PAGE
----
Just as Google maps has transformed the way we navigate our world (when was the last time you used a paper map?!), spatial decision support tools are transforming the way we understand the world around us and how we make collective decisions. GIS – geographic information systems – is the tool enabling this transformation.

GIS is not a new technology. It’s at least 40 years old in its modern incarnation and I’ve been using it for about half this time. Having just spent a few days at the Esri user conference, it is clear that the power of GIS as a decision support tool is on the verge of being brought into the heart of the public domain. It’s exciting and has the potential to transform the way we live, work, and govern.

A number of trends are converging to make this possible.

  • Data is being collected in real time and near real-time. Our GPS enabled smart phones are at the front line of this data collection revolution. They are being rapidly joined by an army of drones, and matched up with unprecedented satellite images being updated on a daily basis.
  • Data is shared and available 24/7 on the cloud rather than being hoarded on hard drivesFrom the latest Landsat image, to a live twitter feed, to projections of sea-level rise, we all have access to curated and constantly updated datasets.  Served up through a geoportal, you can quickly find what you’re looking for and know that you’re accessing current data.
  • Powerful GIS analysis and publishing tools are available online. I no longer need a UNIX workstation,  thousands of dollars of software, and an expensive plotter to conduct and share an analysis.  Using ArcGIS online, or one of the other freely available online tools, I can quickly publish and share work.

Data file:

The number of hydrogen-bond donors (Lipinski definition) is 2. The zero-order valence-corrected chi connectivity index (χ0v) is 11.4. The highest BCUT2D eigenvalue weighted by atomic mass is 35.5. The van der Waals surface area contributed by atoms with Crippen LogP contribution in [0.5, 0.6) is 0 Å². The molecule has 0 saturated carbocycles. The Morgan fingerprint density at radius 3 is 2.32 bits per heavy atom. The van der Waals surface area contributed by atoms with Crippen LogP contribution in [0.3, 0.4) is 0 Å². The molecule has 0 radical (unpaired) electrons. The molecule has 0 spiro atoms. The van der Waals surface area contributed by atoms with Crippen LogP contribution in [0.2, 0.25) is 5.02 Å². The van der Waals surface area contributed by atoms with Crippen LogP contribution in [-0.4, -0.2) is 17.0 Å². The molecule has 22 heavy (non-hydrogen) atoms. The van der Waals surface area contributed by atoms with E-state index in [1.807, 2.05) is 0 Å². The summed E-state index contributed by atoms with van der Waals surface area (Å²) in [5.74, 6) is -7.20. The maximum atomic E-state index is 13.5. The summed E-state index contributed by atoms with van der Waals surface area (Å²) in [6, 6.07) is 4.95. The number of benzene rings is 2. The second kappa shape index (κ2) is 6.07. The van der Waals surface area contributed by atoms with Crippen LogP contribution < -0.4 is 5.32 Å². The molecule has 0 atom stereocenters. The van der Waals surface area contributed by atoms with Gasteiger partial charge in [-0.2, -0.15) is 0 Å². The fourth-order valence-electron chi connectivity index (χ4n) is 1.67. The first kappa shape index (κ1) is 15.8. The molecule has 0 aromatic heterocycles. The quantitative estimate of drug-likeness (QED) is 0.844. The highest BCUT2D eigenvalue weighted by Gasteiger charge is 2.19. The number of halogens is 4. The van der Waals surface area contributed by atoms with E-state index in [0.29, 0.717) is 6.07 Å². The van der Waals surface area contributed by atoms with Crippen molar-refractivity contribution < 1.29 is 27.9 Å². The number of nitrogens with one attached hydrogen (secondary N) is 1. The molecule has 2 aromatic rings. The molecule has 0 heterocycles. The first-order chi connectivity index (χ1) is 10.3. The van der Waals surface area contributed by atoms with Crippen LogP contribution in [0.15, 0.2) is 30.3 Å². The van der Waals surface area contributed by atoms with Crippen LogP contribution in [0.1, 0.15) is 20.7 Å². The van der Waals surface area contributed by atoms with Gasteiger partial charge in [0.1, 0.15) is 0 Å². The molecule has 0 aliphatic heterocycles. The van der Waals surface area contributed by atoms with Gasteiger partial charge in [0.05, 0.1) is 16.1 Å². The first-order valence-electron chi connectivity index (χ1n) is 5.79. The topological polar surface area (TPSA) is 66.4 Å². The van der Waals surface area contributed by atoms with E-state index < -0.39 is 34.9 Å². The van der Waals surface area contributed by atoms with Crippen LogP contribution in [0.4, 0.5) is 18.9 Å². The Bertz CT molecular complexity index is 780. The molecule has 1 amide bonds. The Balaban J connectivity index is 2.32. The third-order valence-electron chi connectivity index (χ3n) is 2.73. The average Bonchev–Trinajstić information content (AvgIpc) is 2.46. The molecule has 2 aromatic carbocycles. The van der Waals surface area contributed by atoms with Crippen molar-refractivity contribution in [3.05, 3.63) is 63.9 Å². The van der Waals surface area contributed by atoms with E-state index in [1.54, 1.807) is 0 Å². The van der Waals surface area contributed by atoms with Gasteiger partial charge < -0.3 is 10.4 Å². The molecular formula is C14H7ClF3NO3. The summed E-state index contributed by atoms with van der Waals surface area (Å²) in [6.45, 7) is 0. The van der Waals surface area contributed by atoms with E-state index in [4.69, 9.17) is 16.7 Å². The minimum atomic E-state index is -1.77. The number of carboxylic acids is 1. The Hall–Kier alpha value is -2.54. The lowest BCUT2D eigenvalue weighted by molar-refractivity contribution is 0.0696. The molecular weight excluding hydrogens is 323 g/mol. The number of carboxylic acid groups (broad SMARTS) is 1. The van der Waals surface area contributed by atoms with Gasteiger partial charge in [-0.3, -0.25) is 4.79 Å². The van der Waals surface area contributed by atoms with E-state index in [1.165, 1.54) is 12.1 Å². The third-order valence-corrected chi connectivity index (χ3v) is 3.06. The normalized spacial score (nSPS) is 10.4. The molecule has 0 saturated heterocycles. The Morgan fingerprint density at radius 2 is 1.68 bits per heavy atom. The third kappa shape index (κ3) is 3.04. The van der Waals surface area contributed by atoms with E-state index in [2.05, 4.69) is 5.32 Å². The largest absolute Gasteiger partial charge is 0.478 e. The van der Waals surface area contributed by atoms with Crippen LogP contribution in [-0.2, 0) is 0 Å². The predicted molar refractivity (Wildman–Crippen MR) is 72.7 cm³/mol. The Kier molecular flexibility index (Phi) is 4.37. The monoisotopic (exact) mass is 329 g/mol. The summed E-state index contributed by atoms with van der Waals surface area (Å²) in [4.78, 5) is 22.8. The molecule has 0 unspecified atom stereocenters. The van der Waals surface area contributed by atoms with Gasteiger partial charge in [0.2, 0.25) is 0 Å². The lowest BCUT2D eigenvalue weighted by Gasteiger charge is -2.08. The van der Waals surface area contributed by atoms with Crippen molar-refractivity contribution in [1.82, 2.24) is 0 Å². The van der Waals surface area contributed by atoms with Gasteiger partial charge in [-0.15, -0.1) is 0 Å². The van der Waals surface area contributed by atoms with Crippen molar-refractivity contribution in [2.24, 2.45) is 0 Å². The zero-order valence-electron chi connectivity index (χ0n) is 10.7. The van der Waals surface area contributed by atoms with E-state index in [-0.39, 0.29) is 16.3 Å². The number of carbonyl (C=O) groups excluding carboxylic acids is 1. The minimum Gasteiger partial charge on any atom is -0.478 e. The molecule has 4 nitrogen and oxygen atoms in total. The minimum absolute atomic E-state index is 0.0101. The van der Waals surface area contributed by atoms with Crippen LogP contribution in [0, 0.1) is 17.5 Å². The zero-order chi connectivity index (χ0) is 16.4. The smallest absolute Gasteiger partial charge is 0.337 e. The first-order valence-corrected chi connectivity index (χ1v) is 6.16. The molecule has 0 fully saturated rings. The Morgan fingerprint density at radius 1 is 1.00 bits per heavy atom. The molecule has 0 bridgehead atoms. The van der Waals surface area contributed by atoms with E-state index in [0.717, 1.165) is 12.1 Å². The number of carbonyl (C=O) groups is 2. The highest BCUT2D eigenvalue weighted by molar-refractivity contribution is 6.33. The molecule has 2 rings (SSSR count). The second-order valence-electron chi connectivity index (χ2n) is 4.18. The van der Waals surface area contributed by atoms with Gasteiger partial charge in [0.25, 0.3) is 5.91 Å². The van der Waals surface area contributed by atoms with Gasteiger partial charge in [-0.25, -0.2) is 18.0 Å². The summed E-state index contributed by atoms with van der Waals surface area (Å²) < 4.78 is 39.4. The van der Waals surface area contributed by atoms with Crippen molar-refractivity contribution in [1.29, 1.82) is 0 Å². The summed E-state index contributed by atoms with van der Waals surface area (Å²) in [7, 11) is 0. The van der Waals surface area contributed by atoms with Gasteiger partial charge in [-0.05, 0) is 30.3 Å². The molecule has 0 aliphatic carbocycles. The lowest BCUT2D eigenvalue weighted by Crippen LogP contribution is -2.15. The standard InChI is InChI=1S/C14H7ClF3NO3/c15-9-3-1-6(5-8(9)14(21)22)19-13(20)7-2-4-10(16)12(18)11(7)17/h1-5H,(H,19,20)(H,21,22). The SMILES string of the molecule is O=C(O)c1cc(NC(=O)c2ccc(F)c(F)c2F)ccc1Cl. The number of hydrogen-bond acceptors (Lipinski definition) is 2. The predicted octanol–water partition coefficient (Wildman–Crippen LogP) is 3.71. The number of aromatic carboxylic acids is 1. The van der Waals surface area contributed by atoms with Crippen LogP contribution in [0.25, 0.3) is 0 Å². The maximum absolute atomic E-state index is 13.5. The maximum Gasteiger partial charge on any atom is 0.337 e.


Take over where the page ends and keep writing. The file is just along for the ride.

Bring these three threads together and real-time analysis is available to anyone. In the classic production cycle, experts would take weeks to conduct a static analysis that was shared with the decision makers as a printed map. There was no way quick or easy way to interact with the results. Most of your time was spent preparing the data, rather than conducing the analysis. In the end, the decision maker had to accept what the map said – or risk another lengthy cycle to change things up. It was the classic top-down approach.

Now, I can throw the data up a on a web-site — pulling data feeds from many different places — and give the users simple ways to explore and visualize the data. They can dig in and draw their own conclusions. Or I can walk them through a story map to help them understand what is going on.

This will fundamentally remake the way decisions are made. The environmental review process for development and land use projects can become interactive. Companies can understand spatial trends in real time. In essence, decision making will become democratized as everyone has access to relevant data and analysis.

Does this mean GIS professionals will whither away? Far from it! Rather than just being the folks you go to to make a map, they’ll be at the core of how we collaborate and make shared decisions. Sounds like fun to me!